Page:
Super Saturday

I’m trying to concentrate on writing this blog post but I hear my husband snapping shut the latches of his suitcase. We are leaving tomorrow for a multi-city Europe trip, part work, part play. He’s always ready early and I’m the one pleading, “Don’t call the cab yet! Give me ten minutes!” As you can guess I haven’t packed, but I think it is more important to give an overview of Litquake’s Digital Publishing Conference.

I’ve been reticent to spend money on writer’s conferences this year. While I’m sure I’ll never become rich by being a writer, I also don’t want to lose money. There are many people out there preying on the hopes and dreams of writers and this scares me. On the other hand, I love Litquake, the conference was reasonably priced and local, so I figured what the hell.

I’m glad I went. It was a small conference and everyone there was super intense and very friendly and very professional. Whereas at SF writer’s conference (no disrespect, it is a great conference) I met many people who were in the early stages of writing a book, at digi.lit I met published authors, publishers, editors, and other industry professionals in a very casual setting.


Case in point: Rudy Rucker, a great science fiction author and one of the speakers, sat next to me at lunch and told me how his publishers have developed a “meh” attitude towards him since his current books (he’s written over 30) aren’t selling as many copies as his former blockbusters. Self-publishing has allowed him to keep distributing his books to fans. I was pretty horrified that book publishers would treat such a well-known author with such disrespect, but everyone assured me this is very common.


A real eye-opening moment for me? Remember, we are at a digital publishing conference. A panelist asked the audience how many people would like to see their work in print (aka hardcopy). Nearly everyone raised their hands. Then she asked how many people would be happy with a digital-only release. I WAS ONE OF ONLY THREE PEOPLE TO RAISE MY HAND. Sorry for the all caps, but woah. WFT? San Francisco, heart of the internet, 2014? Hello?

Maybe I’ve got a jump on this because I’m a science fiction writer, but I was shocked that so many people didn’t think digital things were real, that words had to be on pieces of trees and shipped around the country in gas fueled trucks or planes. And, worse, held awkwardly in bed at night. I’ve got a signed copy of a steampunk-esque book that weighs close to three pounds and I roll from side to side like a chicken on a spit, wishing I’d gotten it on my kindle instead.

Speaking of which…I’ve got to pick out some books for the flight tomorrow. Isn’t that the best thing about digital? I do patronize my local bookstore (got my dad “The Martian” from Borderlands for father’s day) but at 9 p.m. on a Monday night, when the bookstores are closed and I’ve got an early flight and a 50-pound limit on my luggage, I am beyond happy that I can buy and download any book that ever existed right here and now–and it weighs nothing.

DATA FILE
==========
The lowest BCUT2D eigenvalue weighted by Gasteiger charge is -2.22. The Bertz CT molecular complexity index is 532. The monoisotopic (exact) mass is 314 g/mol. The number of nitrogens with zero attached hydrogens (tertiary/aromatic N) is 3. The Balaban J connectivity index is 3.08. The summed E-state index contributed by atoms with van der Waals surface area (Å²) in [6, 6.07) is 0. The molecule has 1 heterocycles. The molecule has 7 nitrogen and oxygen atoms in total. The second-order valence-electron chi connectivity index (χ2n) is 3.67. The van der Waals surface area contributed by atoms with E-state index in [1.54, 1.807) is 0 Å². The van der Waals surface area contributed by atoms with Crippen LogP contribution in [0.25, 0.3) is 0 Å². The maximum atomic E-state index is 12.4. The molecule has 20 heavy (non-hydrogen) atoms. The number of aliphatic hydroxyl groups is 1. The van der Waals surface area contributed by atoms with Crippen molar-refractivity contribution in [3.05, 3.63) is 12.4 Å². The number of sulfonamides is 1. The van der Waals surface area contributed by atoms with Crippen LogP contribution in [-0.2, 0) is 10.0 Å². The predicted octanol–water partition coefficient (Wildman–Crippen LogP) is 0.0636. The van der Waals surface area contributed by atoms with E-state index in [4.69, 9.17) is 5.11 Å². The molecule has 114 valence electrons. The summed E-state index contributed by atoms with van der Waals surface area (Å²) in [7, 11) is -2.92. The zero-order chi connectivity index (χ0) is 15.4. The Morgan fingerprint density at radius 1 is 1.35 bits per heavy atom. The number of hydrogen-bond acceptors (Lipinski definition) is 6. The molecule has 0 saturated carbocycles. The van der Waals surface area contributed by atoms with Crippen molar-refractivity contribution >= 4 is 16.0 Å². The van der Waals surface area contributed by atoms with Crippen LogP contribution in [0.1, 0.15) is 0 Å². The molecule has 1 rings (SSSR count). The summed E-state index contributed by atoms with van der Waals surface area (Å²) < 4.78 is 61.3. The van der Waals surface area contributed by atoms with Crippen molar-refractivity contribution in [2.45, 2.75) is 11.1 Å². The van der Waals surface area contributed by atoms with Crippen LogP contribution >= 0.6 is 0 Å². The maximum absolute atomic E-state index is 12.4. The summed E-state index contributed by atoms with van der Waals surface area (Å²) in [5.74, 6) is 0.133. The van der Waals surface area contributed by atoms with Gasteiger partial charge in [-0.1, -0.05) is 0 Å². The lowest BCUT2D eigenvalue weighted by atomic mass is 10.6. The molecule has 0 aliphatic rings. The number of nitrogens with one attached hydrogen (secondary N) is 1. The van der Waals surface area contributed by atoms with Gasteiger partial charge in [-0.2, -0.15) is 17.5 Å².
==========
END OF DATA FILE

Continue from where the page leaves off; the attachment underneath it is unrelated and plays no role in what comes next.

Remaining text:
Agent Search Begins…Now

I just emailed my first query letter to an agent. I’m excited but bracing myself for the inevitable string of rejections.

Why try to get an agent? I’ve attended several “First time authors reveal all” panels at Litquake, and heard stories of successes and failures, both with and without agents. Self-publishing The Perfect Specimen has given me a glimpse into the publishing world and even the pathetic attempts I’ve made to market the book have cut into my writing and editing time. I haven’t written anything new in months. Plus, I believe in the value of an expert. An agent can market my book better and faster than I can, and now that I’ve tried to do this myself I’m not going to begrudge them their commission.

Even if I don’t find an agent, everything I did in preparation for this needed to be done. I created a two-page synopsis of my 140k word novel. That was tough, but I found a technique that worked for me. First, I did a synopsis of each chapter. Then, using only those as source material, I created a ten-page synopsis. From that, I got down to two pages.

Though I’m annoyed that I have to paint my intricate artwork in such broad strokes, I realize I can do the same thing to other books I’ve read with no qualms. “Bookstore employee solves centuries-old mystery with the help of modern technology.” (Mr. Penumbra’s 24-hour Bookstore), so I need to get over thinking my work is too precious for the same treatment.

Also, I finally created a decent query letter. It helped when I imagined it being read by a voice actor. “In a world…” It has to be big, dramatic, and easy to grasp. I’ve got only a couple of paragraphs to tempt an agent into reading my synopsis, and that has to interest them in the first five pages of the book.

Here is the frustrating part. I really like my book. It is as good as anything you’d grab off the shelf of your local bookstore, but agents and publishers are drowning in a sea of creativity. I’m doing little more than throwing another bucket of water at them…but hey…we both have a job to do and I’m doing mine to the best of my ability and I have to trust that they are as well.

Why the photo of the 280z? This was my dream car when I was in high school. It was a vehicle, a way to transport myself and my friends. Now, I’ve found a much better way to transport people. : ) (I know, groan!)